Friday, June 4, 2010

Water and Health Subject of Panel

A panel of experts in the field of water quality and supply and its impact on health gathered as part of the world Environment Day conference in Pittsburgh Thursday and they shed some light on a few lesser known aspects of the broad topic. Virginia Tech researcher Marc Edwards warned that some of the newest water conservation techniques are having unintended negative consequences. He studied several new buildings that employed methods such as rainwater capture and water recycling and found that the measures were so successful that the flow of water from the municipal water system was slowed to a trickle. That resulted in water sitting in the building’s plumbing for as much as three weeks before it made it to a drinking fountain. “Like milk, water has a limited shelf life,” says Edwards. He says while the water sat in those pipes it picked up dangerous levels of lead, bacteria grew and the water had “serious taste and odor problems.” Edwards says this type of issue will need to be addressed as water conservation efforts expand.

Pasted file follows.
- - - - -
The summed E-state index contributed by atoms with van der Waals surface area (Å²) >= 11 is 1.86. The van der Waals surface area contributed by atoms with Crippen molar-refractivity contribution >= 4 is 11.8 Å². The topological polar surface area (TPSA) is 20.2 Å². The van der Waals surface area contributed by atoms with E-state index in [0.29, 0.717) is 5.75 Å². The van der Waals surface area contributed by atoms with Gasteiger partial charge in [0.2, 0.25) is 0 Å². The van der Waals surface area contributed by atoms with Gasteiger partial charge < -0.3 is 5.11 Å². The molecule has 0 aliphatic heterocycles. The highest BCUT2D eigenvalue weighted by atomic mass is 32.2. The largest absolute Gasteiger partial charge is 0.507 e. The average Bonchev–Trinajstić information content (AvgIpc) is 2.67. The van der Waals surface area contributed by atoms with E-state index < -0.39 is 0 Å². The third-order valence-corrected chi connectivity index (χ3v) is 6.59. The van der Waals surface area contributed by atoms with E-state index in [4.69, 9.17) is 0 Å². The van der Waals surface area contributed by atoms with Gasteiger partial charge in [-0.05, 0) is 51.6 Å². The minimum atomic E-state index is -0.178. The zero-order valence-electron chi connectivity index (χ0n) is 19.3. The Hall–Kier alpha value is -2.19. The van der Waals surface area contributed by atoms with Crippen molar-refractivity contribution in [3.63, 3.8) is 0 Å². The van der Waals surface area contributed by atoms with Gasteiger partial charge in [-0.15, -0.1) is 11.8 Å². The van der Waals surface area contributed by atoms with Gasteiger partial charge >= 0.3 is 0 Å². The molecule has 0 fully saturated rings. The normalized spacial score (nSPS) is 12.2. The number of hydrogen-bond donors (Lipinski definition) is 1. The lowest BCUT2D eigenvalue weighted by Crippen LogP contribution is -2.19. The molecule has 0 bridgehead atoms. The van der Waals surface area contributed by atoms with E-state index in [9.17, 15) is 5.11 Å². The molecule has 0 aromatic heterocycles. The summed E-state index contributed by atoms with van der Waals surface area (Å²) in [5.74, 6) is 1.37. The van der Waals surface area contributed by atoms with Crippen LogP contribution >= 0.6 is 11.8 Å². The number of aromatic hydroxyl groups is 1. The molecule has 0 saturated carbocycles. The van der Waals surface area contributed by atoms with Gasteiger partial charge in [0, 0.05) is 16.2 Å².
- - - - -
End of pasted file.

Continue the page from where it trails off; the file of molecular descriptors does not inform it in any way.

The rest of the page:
Herbert Buxton of the U.S Geological Survey says the way we monitor chemicals in water is not holistic enough. He says it is not enough to set acceptable levels for individual chemicals and then monitor them in water systems. He says we need to start looking at all of the chemicals in a body of water with an eye on how they interact. He points to natural and synthetic hormones and chemicals that impact human and animal hormonal systems. He says a situation could arise where no one level is high enough to cause concern but when added together the chemicals could impact the reproductive life of the animals that live in the water and the humans that use it.
“Water Health” Author Dr. Mike Magee has traveled around the world learning about how communities survive with and without clean water. He says irrigation has a direct link to poverty levels and the health of humans. He notes that in India, regions where irrigation is available, 30-percent of the population lives in poverty, while in areas without irrigation, 70-percent of the population lives in poverty. He says irrigation and the ability to stave off famine also go hand-in-hand.

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